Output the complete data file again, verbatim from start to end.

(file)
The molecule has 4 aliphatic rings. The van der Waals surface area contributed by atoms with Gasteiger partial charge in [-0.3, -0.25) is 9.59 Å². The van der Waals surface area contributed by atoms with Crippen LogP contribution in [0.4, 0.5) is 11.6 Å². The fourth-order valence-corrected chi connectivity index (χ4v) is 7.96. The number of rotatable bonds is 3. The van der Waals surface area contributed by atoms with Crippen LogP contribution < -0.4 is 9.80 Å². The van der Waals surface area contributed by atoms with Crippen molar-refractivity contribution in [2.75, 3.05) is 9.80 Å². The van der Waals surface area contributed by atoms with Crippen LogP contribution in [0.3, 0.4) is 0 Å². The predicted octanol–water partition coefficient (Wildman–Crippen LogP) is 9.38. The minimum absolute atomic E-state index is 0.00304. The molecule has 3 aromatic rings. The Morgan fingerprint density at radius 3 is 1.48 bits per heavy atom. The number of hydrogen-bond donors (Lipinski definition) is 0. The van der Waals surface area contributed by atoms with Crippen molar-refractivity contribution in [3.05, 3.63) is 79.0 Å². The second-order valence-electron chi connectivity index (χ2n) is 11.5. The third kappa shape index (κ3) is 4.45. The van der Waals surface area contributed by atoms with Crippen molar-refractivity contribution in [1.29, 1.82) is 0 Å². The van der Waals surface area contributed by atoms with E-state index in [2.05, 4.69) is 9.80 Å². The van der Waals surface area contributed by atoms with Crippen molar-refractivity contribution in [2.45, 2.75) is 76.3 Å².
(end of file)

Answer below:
The molecule has 4 aliphatic rings. The van der Waals surface area contributed by atoms with Gasteiger partial charge in [-0.3, -0.25) is 9.59 Å². The van der Waals surface area contributed by atoms with Crippen LogP contribution in [0.4, 0.5) is 11.6 Å². The fourth-order valence-corrected chi connectivity index (χ4v) is 7.96. The number of rotatable bonds is 3. The van der Waals surface area contributed by atoms with Crippen LogP contribution < -0.4 is 9.80 Å². The van der Waals surface area contributed by atoms with Crippen molar-refractivity contribution in [2.75, 3.05) is 9.80 Å². The van der Waals surface area contributed by atoms with Crippen LogP contribution in [0.3, 0.4) is 0 Å². The predicted octanol–water partition coefficient (Wildman–Crippen LogP) is 9.38. The minimum absolute atomic E-state index is 0.00304. The molecule has 3 aromatic rings. The Morgan fingerprint density at radius 3 is 1.48 bits per heavy atom. The number of hydrogen-bond donors (Lipinski definition) is 0. The van der Waals surface area contributed by atoms with Crippen molar-refractivity contribution in [3.05, 3.63) is 79.0 Å². The second-order valence-electron chi connectivity index (χ2n) is 11.5. The third kappa shape index (κ3) is 4.45. The van der Waals surface area contributed by atoms with Crippen molar-refractivity contribution in [1.29, 1.82) is 0 Å². The van der Waals surface area contributed by atoms with E-state index in [2.05, 4.69) is 9.80 Å². The van der Waals surface area contributed by atoms with Crippen molar-refractivity contribution in [2.45, 2.75) is 76.3 Å².